You likely hadn’t heard of George Gerdes, who passed away on New Year’s Day of this year at age 72, and if you had, you probably knew him as a character actor who’d been in everything from The Girl With the Dragon Tattoo to Seinfeld. But in the early seventies, he released two folk albums, Obituary and Son of Obituary that might not have been big hits, but influenced countless folk musicians. He also was part of a great circle of musicians from that era, everyone from Loudon Wainwright III to Spinal Tap, and Wainwright got them all together for a special tribute livestream, ‘The Great Unknown,’ on Tuesday, February 23rd (Gerdes’ birthday) through livestream platform Mandolin.
Playing host as well as performer, at one point Wainwright reminisced about him & Gerdes being part of a group of people in the seventies dubbed ‘The New Bob Dylan Club’ that also included John Prine (another folk legend who’d recently passed) and “that guy from New Jersey…” Wainwright was able to pull together a wide range of performers, a tribute to Gerdes’ wide circle of appreciation. It was also impressive how many great songs Gerdes had that were performed, for an artist who only released two records.
There was Wesley Stace, a.k.a. John Wesley Harding, doing Gerdes’ wry “Intellectual Baby”. Philip Allen, a.k.a. Grunge O’Mack, with Gerdes’ twangy “Peg Leg Mama”. Jill Sobule sang Gerdes’ “The Policeman Is My Friend”. Icon Richard Thompson did Gerdes’ “Roll Over Jehovah”. Wainwright himself performed “Son of Obituary” and “Hey Packy”.
At one point Wainwright joked that Gerdes asked, “How about a Loudon Wainwright song?”, and pulled out his own very apropos “Heaven” with its lyrics, “There’ll be lots of drinking in Heaven / Smoking and eating and sex / What you didn’t do in this life, bad for you / Will be totally cool in the next.” Loudon’s sister Sloan Wainwright did her brother’s “I Saw Jesus (And She Was Black)”. Loudon’s ex Suzzy Roche read the liner notes Gerdes wrote for Loudon’s A Live One. The musical family was very much in force on the tribute, also including Suzzy’s own sister Terre Roche, and Loudon & Suzzy’s daughter Lucy Wainwright Roche put together a photo montage of Gerdes to “Has Been Never Was Superstar”.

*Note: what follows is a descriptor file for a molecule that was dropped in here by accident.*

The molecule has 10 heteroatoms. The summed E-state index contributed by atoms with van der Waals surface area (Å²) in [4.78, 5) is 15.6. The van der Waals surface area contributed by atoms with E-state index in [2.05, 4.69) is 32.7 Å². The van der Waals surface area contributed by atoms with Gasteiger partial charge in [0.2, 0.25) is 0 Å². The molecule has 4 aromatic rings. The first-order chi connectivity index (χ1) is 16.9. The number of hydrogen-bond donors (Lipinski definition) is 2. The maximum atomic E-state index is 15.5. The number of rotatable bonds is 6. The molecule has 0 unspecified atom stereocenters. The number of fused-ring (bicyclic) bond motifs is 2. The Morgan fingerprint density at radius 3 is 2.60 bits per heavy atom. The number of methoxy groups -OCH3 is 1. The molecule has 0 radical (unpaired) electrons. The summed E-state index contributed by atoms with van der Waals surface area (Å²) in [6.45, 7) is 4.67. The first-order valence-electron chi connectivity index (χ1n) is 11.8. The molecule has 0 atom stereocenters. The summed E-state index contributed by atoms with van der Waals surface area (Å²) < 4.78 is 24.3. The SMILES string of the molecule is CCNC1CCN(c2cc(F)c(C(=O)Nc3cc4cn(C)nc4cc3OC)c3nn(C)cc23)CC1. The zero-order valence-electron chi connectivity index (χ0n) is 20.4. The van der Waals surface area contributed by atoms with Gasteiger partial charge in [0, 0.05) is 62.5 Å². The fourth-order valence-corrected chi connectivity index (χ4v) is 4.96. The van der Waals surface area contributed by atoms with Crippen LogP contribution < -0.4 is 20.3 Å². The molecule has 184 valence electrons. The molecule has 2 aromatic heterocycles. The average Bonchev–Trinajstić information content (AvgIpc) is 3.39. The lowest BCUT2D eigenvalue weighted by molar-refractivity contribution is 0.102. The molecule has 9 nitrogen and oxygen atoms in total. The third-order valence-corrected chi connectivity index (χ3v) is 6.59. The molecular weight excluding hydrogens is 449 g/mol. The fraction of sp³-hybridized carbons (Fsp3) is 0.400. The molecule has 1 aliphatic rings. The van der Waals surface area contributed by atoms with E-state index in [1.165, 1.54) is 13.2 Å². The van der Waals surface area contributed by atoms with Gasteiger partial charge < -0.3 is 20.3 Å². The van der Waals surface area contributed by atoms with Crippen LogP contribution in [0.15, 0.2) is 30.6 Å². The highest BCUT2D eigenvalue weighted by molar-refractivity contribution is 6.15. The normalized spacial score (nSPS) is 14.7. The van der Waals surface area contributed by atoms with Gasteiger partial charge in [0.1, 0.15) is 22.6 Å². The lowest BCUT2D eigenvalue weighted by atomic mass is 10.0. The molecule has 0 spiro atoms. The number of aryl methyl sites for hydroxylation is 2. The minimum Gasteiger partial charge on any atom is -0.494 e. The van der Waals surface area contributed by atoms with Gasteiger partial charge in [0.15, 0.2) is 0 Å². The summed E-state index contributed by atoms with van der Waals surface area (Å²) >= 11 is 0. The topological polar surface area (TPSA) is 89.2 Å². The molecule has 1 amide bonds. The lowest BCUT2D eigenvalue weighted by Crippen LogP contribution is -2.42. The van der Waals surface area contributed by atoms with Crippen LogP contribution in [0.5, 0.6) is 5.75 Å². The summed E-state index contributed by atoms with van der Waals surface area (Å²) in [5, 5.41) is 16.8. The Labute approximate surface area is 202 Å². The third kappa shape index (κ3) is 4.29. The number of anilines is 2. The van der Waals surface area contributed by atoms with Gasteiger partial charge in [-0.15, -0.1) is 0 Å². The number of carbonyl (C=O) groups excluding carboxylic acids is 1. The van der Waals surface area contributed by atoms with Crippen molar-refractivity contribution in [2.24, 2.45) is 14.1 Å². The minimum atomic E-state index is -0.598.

There was really too much musical greatness to all be listed. Suzanne Vega performed the song she wrote while she & Gerdes were dating, “Marlene On the Wall”. Comedian/musician Dave Hill brought the youthful “vim and vigor” (a relative term for this show) as Loudon described with Gerdes’ “Will You Love When I’m Dead”. Happy Traum brought out the Bob Dylan/Willie Nelson classic, “He Was a Friend of Mine”. Steve Forbert, “Heartstrings”; David Massengill, “To Be Loved”, and more.
Special mention has to be made of the virtual reunion of Spinal Tap, with Christopher Guest, Michael McKean, and Harry Shearer performing the first song the fictional band ever wrote, “All the Way Home”. To be fair, the likes of “Big Bottom” and “Sex Farm” weren’t exactly appropriate…
There were some funny readings, such as from Gerdes’ liner notes on Loudon, with Gerdes convincing Loudon not to join the U.S. Airborne and instead go to Haight-Ashbury. Tom McKay read a letter from Gerdes to Loudon about being on an episode of Chicago Hope, that meanders to special effects, Dennis Hopper, and Pittsburgh. Actor John Phillips read Reed Nelson’s memory of a night out with Gerdes. Actor Peter Jason read a letter that Gerdes forgot to send Loudon. And the whole thing closed with a recording of Loudon & Gerdes doing “Kings and Queens”, with a video made by acclaimed director Judd Apatow.
Upping the special nature of the event was the chat box on the side. An older artist naturally had older, better behaved fans, who seemed to know each other despite being from around the world. Indeed, Sloan Wainwright herself joined in the chat.
It’s very old hat nowadays to say that we’re all alone, yet all together, in this current crisis, stuck at home but connected to the world. But for one night, that was true, thanks to the ‘Great Unknown’, George Gerdes.